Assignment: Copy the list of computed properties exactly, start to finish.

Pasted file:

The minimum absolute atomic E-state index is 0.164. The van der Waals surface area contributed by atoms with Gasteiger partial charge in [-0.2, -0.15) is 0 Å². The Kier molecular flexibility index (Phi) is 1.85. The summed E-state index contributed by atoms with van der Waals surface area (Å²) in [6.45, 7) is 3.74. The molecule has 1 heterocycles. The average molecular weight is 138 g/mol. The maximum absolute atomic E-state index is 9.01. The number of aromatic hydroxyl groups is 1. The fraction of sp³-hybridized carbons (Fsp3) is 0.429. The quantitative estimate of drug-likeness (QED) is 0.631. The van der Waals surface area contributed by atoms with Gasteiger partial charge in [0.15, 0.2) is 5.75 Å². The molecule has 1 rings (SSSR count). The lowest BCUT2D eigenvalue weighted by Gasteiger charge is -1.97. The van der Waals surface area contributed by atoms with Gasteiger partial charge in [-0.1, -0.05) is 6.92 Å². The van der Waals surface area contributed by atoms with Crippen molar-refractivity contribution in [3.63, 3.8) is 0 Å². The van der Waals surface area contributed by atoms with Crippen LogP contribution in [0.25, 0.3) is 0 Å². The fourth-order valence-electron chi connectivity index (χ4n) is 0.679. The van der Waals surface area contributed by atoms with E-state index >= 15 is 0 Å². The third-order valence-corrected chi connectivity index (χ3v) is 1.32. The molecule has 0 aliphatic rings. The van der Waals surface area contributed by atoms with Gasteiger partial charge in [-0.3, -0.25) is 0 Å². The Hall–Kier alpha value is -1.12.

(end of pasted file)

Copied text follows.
The minimum absolute atomic E-state index is 0.164. The van der Waals surface area contributed by atoms with Gasteiger partial charge in [-0.2, -0.15) is 0 Å². The Kier molecular flexibility index (Phi) is 1.85. The summed E-state index contributed by atoms with van der Waals surface area (Å²) in [6.45, 7) is 3.74. The molecule has 1 heterocycles. The average molecular weight is 138 g/mol. The maximum absolute atomic E-state index is 9.01. The number of aromatic hydroxyl groups is 1. The fraction of sp³-hybridized carbons (Fsp3) is 0.429. The quantitative estimate of drug-likeness (QED) is 0.631. The van der Waals surface area contributed by atoms with Gasteiger partial charge in [0.15, 0.2) is 5.75 Å². The molecule has 1 rings (SSSR count). The lowest BCUT2D eigenvalue weighted by Gasteiger charge is -1.97. The van der Waals surface area contributed by atoms with Gasteiger partial charge in [-0.1, -0.05) is 6.92 Å². The van der Waals surface area contributed by atoms with Crippen molar-refractivity contribution in [3.63, 3.8) is 0 Å². The van der Waals surface area contributed by atoms with Crippen LogP contribution in [0.25, 0.3) is 0 Å². The fourth-order valence-electron chi connectivity index (χ4n) is 0.679. The van der Waals surface area contributed by atoms with E-state index >= 15 is 0 Å². The third-order valence-corrected chi connectivity index (χ3v) is 1.32. The molecule has 0 aliphatic rings. The van der Waals surface area contributed by atoms with Gasteiger partial charge in [-0.3, -0.25) is 0 Å². The Hall–Kier alpha value is -1.12.